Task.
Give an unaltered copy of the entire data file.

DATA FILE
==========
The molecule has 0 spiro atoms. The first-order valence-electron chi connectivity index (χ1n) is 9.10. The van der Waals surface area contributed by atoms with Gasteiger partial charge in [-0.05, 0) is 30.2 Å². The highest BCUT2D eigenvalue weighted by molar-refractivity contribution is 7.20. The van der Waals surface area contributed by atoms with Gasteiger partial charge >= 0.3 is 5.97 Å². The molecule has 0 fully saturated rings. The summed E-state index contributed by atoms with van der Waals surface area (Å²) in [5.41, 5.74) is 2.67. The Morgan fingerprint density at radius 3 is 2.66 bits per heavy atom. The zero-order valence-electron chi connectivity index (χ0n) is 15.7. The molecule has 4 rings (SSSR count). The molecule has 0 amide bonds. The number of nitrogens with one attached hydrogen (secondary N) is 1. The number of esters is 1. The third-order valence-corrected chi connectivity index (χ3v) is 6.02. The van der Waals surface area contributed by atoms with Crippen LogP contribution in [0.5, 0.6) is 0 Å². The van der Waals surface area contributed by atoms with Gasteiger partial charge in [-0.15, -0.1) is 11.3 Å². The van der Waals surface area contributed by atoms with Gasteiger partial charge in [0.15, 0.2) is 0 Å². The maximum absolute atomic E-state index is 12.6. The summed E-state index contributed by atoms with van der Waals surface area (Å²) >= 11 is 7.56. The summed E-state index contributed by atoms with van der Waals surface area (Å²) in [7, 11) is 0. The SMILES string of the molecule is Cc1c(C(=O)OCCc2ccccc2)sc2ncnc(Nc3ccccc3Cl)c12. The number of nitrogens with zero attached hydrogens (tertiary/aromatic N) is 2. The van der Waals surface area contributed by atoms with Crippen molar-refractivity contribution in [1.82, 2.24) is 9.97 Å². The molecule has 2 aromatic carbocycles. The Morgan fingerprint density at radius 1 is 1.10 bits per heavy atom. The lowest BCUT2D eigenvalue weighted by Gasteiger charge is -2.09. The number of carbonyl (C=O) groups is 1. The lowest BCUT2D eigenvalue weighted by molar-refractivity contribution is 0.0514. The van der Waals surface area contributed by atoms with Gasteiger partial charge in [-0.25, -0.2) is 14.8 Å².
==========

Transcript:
The molecule has 0 spiro atoms. The first-order valence-electron chi connectivity index (χ1n) is 9.10. The van der Waals surface area contributed by atoms with Gasteiger partial charge in [-0.05, 0) is 30.2 Å². The highest BCUT2D eigenvalue weighted by molar-refractivity contribution is 7.20. The van der Waals surface area contributed by atoms with Gasteiger partial charge >= 0.3 is 5.97 Å². The molecule has 0 fully saturated rings. The summed E-state index contributed by atoms with van der Waals surface area (Å²) in [5.41, 5.74) is 2.67. The Morgan fingerprint density at radius 3 is 2.66 bits per heavy atom. The zero-order valence-electron chi connectivity index (χ0n) is 15.7. The molecule has 4 rings (SSSR count). The molecule has 0 amide bonds. The number of nitrogens with one attached hydrogen (secondary N) is 1. The number of esters is 1. The third-order valence-corrected chi connectivity index (χ3v) is 6.02. The van der Waals surface area contributed by atoms with Crippen LogP contribution in [0.5, 0.6) is 0 Å². The van der Waals surface area contributed by atoms with Gasteiger partial charge in [-0.15, -0.1) is 11.3 Å². The van der Waals surface area contributed by atoms with Gasteiger partial charge in [0.15, 0.2) is 0 Å². The maximum absolute atomic E-state index is 12.6. The summed E-state index contributed by atoms with van der Waals surface area (Å²) >= 11 is 7.56. The summed E-state index contributed by atoms with van der Waals surface area (Å²) in [7, 11) is 0. The SMILES string of the molecule is Cc1c(C(=O)OCCc2ccccc2)sc2ncnc(Nc3ccccc3Cl)c12. The number of nitrogens with zero attached hydrogens (tertiary/aromatic N) is 2. The van der Waals surface area contributed by atoms with Crippen molar-refractivity contribution in [1.82, 2.24) is 9.97 Å². The molecule has 2 aromatic carbocycles. The Morgan fingerprint density at radius 1 is 1.10 bits per heavy atom. The lowest BCUT2D eigenvalue weighted by Gasteiger charge is -2.09. The number of carbonyl (C=O) groups is 1. The lowest BCUT2D eigenvalue weighted by molar-refractivity contribution is 0.0514. The van der Waals surface area contributed by atoms with Gasteiger partial charge in [-0.25, -0.2) is 14.8 Å².